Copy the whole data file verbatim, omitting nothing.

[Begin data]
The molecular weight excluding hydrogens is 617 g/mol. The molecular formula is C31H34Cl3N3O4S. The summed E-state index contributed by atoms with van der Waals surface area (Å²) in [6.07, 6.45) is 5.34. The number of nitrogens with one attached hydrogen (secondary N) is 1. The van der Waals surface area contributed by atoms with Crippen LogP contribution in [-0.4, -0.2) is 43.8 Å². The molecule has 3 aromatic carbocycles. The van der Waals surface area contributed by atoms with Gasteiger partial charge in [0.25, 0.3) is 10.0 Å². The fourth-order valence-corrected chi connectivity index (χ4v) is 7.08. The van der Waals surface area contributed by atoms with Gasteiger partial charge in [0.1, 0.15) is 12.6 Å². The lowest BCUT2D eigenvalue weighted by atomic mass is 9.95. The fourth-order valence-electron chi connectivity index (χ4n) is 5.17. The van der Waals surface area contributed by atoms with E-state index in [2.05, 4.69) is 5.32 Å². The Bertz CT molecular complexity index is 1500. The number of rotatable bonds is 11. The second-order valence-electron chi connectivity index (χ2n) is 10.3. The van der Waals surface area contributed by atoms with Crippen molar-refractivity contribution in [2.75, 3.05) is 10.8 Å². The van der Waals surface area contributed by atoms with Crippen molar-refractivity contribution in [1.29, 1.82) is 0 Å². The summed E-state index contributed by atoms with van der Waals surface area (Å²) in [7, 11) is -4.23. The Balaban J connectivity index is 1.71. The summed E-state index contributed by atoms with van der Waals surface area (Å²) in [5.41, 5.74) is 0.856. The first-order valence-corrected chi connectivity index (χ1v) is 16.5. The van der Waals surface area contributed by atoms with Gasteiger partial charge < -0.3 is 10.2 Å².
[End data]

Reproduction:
The molecular weight excluding hydrogens is 617 g/mol. The molecular formula is C31H34Cl3N3O4S. The summed E-state index contributed by atoms with van der Waals surface area (Å²) in [6.07, 6.45) is 5.34. The number of nitrogens with one attached hydrogen (secondary N) is 1. The van der Waals surface area contributed by atoms with Crippen LogP contribution in [-0.4, -0.2) is 43.8 Å². The molecule has 3 aromatic carbocycles. The van der Waals surface area contributed by atoms with Gasteiger partial charge in [0.25, 0.3) is 10.0 Å². The fourth-order valence-corrected chi connectivity index (χ4v) is 7.08. The van der Waals surface area contributed by atoms with Gasteiger partial charge in [0.1, 0.15) is 12.6 Å². The lowest BCUT2D eigenvalue weighted by atomic mass is 9.95. The fourth-order valence-electron chi connectivity index (χ4n) is 5.17. The van der Waals surface area contributed by atoms with E-state index in [2.05, 4.69) is 5.32 Å². The Bertz CT molecular complexity index is 1500. The number of rotatable bonds is 11. The second-order valence-electron chi connectivity index (χ2n) is 10.3. The van der Waals surface area contributed by atoms with Crippen molar-refractivity contribution in [2.75, 3.05) is 10.8 Å². The van der Waals surface area contributed by atoms with Crippen molar-refractivity contribution in [1.29, 1.82) is 0 Å². The summed E-state index contributed by atoms with van der Waals surface area (Å²) in [7, 11) is -4.23. The Balaban J connectivity index is 1.71. The summed E-state index contributed by atoms with van der Waals surface area (Å²) in [5.41, 5.74) is 0.856. The first-order valence-corrected chi connectivity index (χ1v) is 16.5. The van der Waals surface area contributed by atoms with Gasteiger partial charge < -0.3 is 10.2 Å².